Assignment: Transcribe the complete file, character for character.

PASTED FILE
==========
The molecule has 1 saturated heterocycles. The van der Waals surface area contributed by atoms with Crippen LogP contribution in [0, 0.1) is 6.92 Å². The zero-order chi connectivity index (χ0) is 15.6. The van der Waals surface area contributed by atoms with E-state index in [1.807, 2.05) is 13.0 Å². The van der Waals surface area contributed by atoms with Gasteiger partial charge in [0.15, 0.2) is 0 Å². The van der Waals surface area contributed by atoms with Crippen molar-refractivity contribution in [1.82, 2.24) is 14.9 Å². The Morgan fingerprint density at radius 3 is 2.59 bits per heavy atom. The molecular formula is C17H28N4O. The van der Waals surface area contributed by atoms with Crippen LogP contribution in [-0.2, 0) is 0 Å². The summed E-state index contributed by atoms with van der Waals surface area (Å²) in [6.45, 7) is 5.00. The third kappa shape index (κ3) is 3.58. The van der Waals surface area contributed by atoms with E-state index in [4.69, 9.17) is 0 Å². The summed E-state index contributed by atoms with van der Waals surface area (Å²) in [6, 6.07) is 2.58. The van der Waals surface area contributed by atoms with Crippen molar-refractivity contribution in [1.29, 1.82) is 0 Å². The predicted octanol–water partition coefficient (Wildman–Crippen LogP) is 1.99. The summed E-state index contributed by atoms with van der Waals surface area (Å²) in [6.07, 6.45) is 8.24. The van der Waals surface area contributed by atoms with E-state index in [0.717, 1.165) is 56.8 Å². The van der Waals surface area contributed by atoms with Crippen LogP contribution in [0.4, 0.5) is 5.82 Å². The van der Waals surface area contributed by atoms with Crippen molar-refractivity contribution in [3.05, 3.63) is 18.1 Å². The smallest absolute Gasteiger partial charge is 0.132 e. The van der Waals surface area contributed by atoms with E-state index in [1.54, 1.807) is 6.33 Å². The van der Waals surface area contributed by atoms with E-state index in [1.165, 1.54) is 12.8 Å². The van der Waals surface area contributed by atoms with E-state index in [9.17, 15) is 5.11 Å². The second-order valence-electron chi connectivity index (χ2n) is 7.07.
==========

The molecule has 1 saturated heterocycles. The van der Waals surface area contributed by atoms with Crippen LogP contribution in [0, 0.1) is 6.92 Å². The zero-order chi connectivity index (χ0) is 15.6. The van der Waals surface area contributed by atoms with E-state index in [1.807, 2.05) is 13.0 Å². The van der Waals surface area contributed by atoms with Gasteiger partial charge in [0.15, 0.2) is 0 Å². The van der Waals surface area contributed by atoms with Crippen molar-refractivity contribution in [1.82, 2.24) is 14.9 Å². The Morgan fingerprint density at radius 3 is 2.59 bits per heavy atom. The molecular formula is C17H28N4O. The van der Waals surface area contributed by atoms with Crippen LogP contribution in [-0.2, 0) is 0 Å². The summed E-state index contributed by atoms with van der Waals surface area (Å²) in [6.45, 7) is 5.00. The third kappa shape index (κ3) is 3.58. The van der Waals surface area contributed by atoms with E-state index in [4.69, 9.17) is 0 Å². The summed E-state index contributed by atoms with van der Waals surface area (Å²) in [6, 6.07) is 2.58. The van der Waals surface area contributed by atoms with Crippen molar-refractivity contribution in [1.29, 1.82) is 0 Å². The predicted octanol–water partition coefficient (Wildman–Crippen LogP) is 1.99. The summed E-state index contributed by atoms with van der Waals surface area (Å²) in [6.07, 6.45) is 8.24. The van der Waals surface area contributed by atoms with E-state index in [0.717, 1.165) is 56.8 Å². The van der Waals surface area contributed by atoms with Crippen LogP contribution in [0.4, 0.5) is 5.82 Å². The van der Waals surface area contributed by atoms with Crippen molar-refractivity contribution in [3.05, 3.63) is 18.1 Å². The smallest absolute Gasteiger partial charge is 0.132 e. The van der Waals surface area contributed by atoms with E-state index in [1.54, 1.807) is 6.33 Å². The van der Waals surface area contributed by atoms with E-state index in [1.165, 1.54) is 12.8 Å². The van der Waals surface area contributed by atoms with E-state index in [9.17, 15) is 5.11 Å². The second-order valence-electron chi connectivity index (χ2n) is 7.07.